20:04 MG: He had no interest in selling. In fact, he was very upset with me when I even brought up the idea of selling his business. But I said to Jim, and this is how we operate, I said to Jim, I said, “Jim, in confidence, you shared with me your five year plan. What if I told you that this gets you there quicker with a heck of a lot less risk? And you’re gonna get a greater return if you do this transaction?” He said, “With who? I’m listening.” And he reluctantly agreed to a meeting in New Orleans. We met in New Orleans. And Rob Johnson was there and a few other people at the time. And ultimately that deal was done. That was their first acquisition at West Corporation. Their first acquisition.
20:42 MF: And Jim became the head of that division, right?
20:44 MG: Yeah. And Worldwide was a part of that and then…
20:47 MF: That’s when they handed the company… Right.
20:48 MG: They sold it all off to LORECa and all that years later.
20:50 MF: Did you do that deal, too?
20:52 MG: The Worldwide deal?
20:52 MF: Yeah.
20:53 MG: No, that was direct. That was direct with Jim, and Frank, and all that kind of stuff. But there’s just been… And the other… I’ll tell you another large, a strategic… This a fun story. GE, small company. GE decided they wanted to be in the collection business. Do y’all remember when Jack Welch was running the company? We’re going back a few years. He had a meeting with all of his seniors. They call them the B’s. Anybody who runs a billion dollar division of GE is called the B’s. Well, he had a meeting with his B’s and said, “We’re going to start vertical integration. Okay? We’re gonna start looking at our PNL and figure out who we could buy, and what we could do, and how we could do deals. Whatever.” So one of their divisions, one of their B’s, was FGIC. FGIC was a guarantor of bonds for municipalities across the country. Well, they wanted to buy a collection agency that serviced municipalities.
21:52 MG: So he came down to our office. We’re in Bethesda, Maryland at the time. We sat down with literally 10 of these guys, and a small army. And they came down; they wanted to talk about doing deals. They actually had a list of the 10 companies that they thought that they should buy. Well, these were… At the time, GE had a motto: “We’re number one or number two in any industry that we get involved in, or else we get out of that industry. We have to be number one or number two in the industries we service.” Okay. So they had a list of the top 10, what they perceived as the top 10 bill collectors at the time, and they wanted to buy one of them. Alright, that’s cool. So I looked at the list. And they hired us to do research. Well, I quickly could have told them, “You can’t buy any company on this list.” ‘Cause the largest one that actually serviced the type of paper that they wanted was GC Services.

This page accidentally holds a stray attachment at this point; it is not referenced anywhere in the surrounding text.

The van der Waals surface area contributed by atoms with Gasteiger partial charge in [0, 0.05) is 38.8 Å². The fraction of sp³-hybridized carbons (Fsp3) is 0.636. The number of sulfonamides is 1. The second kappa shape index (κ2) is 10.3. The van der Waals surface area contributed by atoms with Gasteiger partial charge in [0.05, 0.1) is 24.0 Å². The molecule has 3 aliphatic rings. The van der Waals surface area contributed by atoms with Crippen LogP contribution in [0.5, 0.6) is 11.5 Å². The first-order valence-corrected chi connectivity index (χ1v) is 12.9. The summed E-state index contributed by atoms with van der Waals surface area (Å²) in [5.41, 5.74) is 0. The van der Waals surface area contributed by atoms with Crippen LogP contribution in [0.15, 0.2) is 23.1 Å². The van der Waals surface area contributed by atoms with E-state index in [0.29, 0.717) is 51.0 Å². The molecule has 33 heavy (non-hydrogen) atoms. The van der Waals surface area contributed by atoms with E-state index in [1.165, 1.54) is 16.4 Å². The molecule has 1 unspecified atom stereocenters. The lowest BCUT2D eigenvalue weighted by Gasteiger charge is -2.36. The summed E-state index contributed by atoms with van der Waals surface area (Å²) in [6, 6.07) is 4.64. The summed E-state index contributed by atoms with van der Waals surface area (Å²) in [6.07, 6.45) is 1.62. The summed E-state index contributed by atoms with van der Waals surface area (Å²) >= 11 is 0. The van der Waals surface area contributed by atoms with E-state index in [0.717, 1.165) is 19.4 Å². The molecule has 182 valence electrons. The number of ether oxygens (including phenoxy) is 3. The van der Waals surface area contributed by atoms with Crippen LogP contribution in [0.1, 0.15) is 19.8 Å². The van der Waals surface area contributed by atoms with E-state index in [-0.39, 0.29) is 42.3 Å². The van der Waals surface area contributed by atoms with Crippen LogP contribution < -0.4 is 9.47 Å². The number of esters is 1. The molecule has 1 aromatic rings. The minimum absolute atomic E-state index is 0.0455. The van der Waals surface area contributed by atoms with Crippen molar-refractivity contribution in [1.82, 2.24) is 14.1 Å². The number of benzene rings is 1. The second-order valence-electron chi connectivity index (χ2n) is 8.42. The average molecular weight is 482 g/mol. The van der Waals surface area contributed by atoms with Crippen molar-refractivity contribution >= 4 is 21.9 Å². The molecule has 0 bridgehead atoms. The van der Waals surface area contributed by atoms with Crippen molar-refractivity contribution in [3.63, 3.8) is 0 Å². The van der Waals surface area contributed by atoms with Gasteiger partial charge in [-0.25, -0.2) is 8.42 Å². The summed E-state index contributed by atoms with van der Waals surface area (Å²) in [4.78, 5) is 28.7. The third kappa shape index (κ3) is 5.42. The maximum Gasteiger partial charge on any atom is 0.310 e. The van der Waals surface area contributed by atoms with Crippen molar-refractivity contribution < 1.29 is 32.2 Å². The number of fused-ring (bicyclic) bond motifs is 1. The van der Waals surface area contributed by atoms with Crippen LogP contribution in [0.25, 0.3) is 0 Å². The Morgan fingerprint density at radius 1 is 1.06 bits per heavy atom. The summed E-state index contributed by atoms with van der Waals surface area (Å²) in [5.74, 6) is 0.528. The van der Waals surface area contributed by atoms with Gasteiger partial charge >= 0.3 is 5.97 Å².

22:39 MG: But GC Services, 90% of their business was not in municipalities. So you’re gonna overpay to buy a company that provided the service you were looking for. I said, “What if I told you you could buy a municipality specialist?” It’s a fun story. I said… They were excited; that’s what they wanted to buy. So I said to them, “Yeah, we have a company that’s in Spokane, Washington. It’s available for sale, and I think it’s a good fit for you.” “So, yeah. How large is it?” And I said, “10 Million.” They said, “10 Million in profit?” I said, “No.” They said, “10 Million in monthly revenue?” I said, “No.” They said, “10 Million in annual revenue?” I said, “Yes, but they’re a specialist in municipalities.” They said, “Don’t you understand you’re working with GE?” Well, they ended up buying that company. And they paid cash for it. It was a nice business.
23:30 MF: Which company was that?
23:32 MG: It was called, S as in Sam, SEA Credit. It was out in Spokane. It actually was in Spokane, Northern California. And about three years later they realized they needed capacity, and they bought a small collection agency by the name of Great Lakes. About four years later…
23:49 MF: In Buffalo, right?
23:50 MG: Yes. And about four years later they realized they shouldn’t be in the collection business. And we divested that business also to NCO group. So all roads do lead back, many roads.